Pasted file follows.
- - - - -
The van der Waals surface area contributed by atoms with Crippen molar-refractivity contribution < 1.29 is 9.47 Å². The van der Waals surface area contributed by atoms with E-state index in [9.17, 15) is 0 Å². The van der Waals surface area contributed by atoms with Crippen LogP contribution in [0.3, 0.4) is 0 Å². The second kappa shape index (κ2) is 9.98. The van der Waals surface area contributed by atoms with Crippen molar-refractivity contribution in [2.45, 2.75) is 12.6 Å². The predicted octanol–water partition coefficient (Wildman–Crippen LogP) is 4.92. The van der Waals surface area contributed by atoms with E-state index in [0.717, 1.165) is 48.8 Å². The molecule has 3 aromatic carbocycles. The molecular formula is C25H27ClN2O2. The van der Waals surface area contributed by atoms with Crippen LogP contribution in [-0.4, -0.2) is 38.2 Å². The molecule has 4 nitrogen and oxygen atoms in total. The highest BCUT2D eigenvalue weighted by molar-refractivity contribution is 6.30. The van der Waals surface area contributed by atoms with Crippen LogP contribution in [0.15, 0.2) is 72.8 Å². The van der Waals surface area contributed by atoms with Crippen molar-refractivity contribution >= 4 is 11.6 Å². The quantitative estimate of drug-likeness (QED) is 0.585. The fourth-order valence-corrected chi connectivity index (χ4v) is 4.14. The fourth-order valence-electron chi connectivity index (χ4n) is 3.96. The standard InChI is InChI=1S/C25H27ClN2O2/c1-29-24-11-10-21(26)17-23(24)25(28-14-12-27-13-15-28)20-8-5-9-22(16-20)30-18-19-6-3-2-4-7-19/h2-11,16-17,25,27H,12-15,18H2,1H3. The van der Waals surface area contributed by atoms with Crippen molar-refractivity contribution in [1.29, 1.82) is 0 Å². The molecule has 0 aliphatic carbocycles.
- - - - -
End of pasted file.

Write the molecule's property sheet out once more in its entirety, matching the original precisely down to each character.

The van der Waals surface area contributed by atoms with Crippen molar-refractivity contribution < 1.29 is 9.47 Å². The van der Waals surface area contributed by atoms with E-state index in [9.17, 15) is 0 Å². The van der Waals surface area contributed by atoms with Crippen LogP contribution in [0.3, 0.4) is 0 Å². The second kappa shape index (κ2) is 9.98. The van der Waals surface area contributed by atoms with Crippen molar-refractivity contribution in [2.45, 2.75) is 12.6 Å². The predicted octanol–water partition coefficient (Wildman–Crippen LogP) is 4.92. The van der Waals surface area contributed by atoms with E-state index in [0.717, 1.165) is 48.8 Å². The molecule has 3 aromatic carbocycles. The molecular formula is C25H27ClN2O2. The van der Waals surface area contributed by atoms with Crippen LogP contribution in [-0.4, -0.2) is 38.2 Å². The molecule has 4 nitrogen and oxygen atoms in total. The highest BCUT2D eigenvalue weighted by molar-refractivity contribution is 6.30. The van der Waals surface area contributed by atoms with Crippen LogP contribution in [0.15, 0.2) is 72.8 Å². The van der Waals surface area contributed by atoms with Crippen molar-refractivity contribution >= 4 is 11.6 Å². The quantitative estimate of drug-likeness (QED) is 0.585. The fourth-order valence-corrected chi connectivity index (χ4v) is 4.14. The fourth-order valence-electron chi connectivity index (χ4n) is 3.96. The standard InChI is InChI=1S/C25H27ClN2O2/c1-29-24-11-10-21(26)17-23(24)25(28-14-12-27-13-15-28)20-8-5-9-22(16-20)30-18-19-6-3-2-4-7-19/h2-11,16-17,25,27H,12-15,18H2,1H3. The van der Waals surface area contributed by atoms with Crippen molar-refractivity contribution in [1.29, 1.82) is 0 Å². The molecule has 0 aliphatic carbocycles.